The Envious Siblings and Other Morbid Nursery Rhymes

The Envious Siblings and Other Morbid Nursery Rhymes

With The Envious Siblings, Landis Blair (The Hunting Accident) becomes something like the Greta Van Fleet to Edward Gorey's Led Zeppelin. The book, a collection of illustrated verse, is a bungled homage to a past master, without the deftness or inventiveness to take it beyond imitation. Blair presents maimings and killings of various sorts, rendered in a line heavier than that of his idol, which becomes the dominant—if inadvertent—visual metaphor. Envious Siblings is a thicker take on Gorey, less delicate and less precise.

The collection begins with “The Malicious Playground,” an index of violence via children’s recreational equipment. The piece sets the tone—and expectations—for the rest of the book. Blair asks readers to imagine twisted limbs and snapped fingers, but no mangling is a match for the contortions he goes through to maintain a rhyme scheme. “Monkey bars become efficient,/making shoulder blades deficient,” reads one spread; “Some think spring riders kind of dull,/But with such ease they crack a skull,” reads another. Later pieces proceed in kind, affecting a children’s-poem patter, but no ironic application of old forms (there’s even a limerick chapter) mitigates the clunkiness of the verse. Blair is simply a bad poet.

The book's title story, an echo of Gorey pieces like “The Deranged Cousins,” sees two siblings ripping each other to pieces. Another section, “The Refinement Tree,” sees a young boy losing his faculties during a long fall from a treetop. And it’s worth discussing all this in light of the book’s limitations. A reader doesn’t have to be outraged on a moral level by the book’s child thrashings—to be provoked by Blair’s lazy provocations—to find the whole thing unfortunate.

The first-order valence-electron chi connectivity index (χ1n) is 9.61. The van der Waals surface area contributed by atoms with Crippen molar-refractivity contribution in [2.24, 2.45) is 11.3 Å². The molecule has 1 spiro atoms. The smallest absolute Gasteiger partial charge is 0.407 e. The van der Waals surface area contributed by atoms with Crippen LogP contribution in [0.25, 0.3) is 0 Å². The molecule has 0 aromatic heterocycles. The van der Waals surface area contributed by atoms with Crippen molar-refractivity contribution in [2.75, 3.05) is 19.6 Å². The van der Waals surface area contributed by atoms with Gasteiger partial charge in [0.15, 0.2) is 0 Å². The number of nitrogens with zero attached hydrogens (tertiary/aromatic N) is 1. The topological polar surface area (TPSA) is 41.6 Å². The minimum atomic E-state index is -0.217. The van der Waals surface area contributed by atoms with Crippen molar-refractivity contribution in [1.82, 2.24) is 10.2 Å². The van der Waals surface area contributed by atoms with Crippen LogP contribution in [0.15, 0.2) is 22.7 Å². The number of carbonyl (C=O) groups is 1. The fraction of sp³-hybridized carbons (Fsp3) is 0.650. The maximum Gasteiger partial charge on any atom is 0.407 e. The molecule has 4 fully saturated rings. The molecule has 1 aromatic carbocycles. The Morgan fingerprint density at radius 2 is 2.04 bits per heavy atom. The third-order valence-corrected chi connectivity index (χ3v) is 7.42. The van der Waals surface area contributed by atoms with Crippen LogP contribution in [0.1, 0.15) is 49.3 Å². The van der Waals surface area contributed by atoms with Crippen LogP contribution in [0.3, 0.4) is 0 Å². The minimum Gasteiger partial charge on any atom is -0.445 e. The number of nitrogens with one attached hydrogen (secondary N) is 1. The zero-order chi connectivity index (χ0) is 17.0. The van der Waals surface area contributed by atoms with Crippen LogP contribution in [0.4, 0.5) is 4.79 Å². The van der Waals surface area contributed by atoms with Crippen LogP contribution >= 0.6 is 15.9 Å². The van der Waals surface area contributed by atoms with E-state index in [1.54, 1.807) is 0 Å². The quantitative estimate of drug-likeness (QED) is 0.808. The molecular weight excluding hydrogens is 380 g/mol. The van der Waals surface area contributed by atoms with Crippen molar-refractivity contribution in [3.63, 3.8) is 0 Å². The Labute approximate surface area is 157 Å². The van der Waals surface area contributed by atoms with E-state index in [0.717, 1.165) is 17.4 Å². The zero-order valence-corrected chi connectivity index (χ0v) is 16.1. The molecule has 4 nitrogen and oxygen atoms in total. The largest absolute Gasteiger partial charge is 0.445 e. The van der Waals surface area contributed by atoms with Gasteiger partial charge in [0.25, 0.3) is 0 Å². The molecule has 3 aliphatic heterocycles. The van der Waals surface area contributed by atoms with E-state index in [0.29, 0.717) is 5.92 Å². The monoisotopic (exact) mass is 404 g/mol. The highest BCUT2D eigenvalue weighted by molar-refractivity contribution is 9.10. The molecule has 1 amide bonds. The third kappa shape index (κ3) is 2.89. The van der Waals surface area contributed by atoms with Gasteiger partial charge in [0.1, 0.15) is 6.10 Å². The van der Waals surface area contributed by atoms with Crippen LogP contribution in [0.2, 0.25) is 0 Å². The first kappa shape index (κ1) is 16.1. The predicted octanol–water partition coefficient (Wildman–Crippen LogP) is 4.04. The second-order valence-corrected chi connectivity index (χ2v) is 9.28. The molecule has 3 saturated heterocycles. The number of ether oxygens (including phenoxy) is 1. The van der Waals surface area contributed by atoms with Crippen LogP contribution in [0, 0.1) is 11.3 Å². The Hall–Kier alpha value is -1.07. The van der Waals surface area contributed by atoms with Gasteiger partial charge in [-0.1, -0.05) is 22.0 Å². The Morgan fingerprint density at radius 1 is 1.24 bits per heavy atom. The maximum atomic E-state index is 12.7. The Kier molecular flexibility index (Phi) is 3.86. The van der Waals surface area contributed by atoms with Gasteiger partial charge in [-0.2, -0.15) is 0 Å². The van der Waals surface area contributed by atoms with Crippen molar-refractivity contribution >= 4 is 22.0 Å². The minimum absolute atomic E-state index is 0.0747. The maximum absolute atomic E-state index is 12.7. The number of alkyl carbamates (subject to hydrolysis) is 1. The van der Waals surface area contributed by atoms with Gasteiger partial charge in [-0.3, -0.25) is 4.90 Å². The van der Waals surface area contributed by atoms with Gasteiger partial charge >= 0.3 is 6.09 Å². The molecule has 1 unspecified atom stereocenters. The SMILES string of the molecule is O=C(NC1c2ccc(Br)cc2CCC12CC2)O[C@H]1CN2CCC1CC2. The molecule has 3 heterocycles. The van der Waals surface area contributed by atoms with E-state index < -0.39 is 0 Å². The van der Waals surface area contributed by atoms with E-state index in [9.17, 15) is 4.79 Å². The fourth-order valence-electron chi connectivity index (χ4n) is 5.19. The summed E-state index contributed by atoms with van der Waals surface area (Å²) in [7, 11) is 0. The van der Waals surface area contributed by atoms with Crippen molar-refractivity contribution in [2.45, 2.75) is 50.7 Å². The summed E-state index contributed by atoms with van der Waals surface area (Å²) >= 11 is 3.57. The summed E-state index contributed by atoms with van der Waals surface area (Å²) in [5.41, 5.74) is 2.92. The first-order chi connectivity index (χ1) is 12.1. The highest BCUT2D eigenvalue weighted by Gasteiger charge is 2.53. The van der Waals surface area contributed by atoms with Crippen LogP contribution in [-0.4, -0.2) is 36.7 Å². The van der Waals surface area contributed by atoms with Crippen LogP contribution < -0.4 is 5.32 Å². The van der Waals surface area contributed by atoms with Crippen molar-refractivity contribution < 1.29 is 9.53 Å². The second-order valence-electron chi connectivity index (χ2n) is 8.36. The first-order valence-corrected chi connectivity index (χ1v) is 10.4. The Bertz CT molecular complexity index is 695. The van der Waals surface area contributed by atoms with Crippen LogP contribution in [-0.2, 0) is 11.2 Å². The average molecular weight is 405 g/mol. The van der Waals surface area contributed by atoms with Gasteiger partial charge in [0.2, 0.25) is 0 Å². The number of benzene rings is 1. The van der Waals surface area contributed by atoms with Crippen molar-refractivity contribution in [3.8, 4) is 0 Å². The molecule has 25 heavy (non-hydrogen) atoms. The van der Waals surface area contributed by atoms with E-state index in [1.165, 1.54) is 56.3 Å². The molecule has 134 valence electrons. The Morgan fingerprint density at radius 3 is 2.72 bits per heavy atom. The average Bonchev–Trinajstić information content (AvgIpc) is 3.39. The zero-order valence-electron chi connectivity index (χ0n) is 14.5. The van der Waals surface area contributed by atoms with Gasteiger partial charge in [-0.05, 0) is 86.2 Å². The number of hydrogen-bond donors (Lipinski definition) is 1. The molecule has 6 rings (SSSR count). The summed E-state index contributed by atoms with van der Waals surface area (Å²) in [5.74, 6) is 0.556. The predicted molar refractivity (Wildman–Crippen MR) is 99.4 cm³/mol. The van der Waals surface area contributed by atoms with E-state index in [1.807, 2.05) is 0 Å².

Victims of all ages meet similarly grim fates in Edward Gorey’s work. But if Gorey struck upon some vein of universal hilarity, he refined the ore afterward. The dark laughs a reader finds in a Gorey vignette results from a kind of chemistry, the conversion of fear and discomfort into something new. Without the benefit of Gorey’s craft, point of view, or committed strangeness, a similar undertaking reads a lot like being cornered by the guy in your freshman dorm who still hasn’t outgrown dead-baby jokes.

The collection’s best entries go furthest afield from Gorey and don’t suffer as much from comparison. “The Awful Underground” tracks monsters as they eat and replace the passengers of a subway car. Blair gets out of his own way here, omitting verse entirely and giving readers a series of charming, varied creature designs. “Grounded” is a depiction of a tantrum and its consequences, featuring lively sight gags like a boy attempting to spite-eat his bedroom rug. With “Grounded,” a reader must avoid Blair’s verse, which the collection resumes by this point, but both pieces function well enough as works of wordless cartooning.

The Envious Siblings could have been an opportunity to comment on Edward Gorey's legacy, to bend or twist or borrow piecemeal in the interest of something more personal or distinct. But there are no surprises here. The book mimics Gorey’s work with few exceptions and no inversions. (There's no plausible deniability either; Blair’s acknowledgments mention Gorey outright.) Blair reproduces certain stylistic tics but misses the point: Gorey was an original, and any suitable tribute would privilege originality. For all the mystery of Gorey's tales, the tension he wrought out of his deliberate pacing, exacting hatching, and morbid subject matter, the central mystery of Envious Siblings is simply, "Why bother?"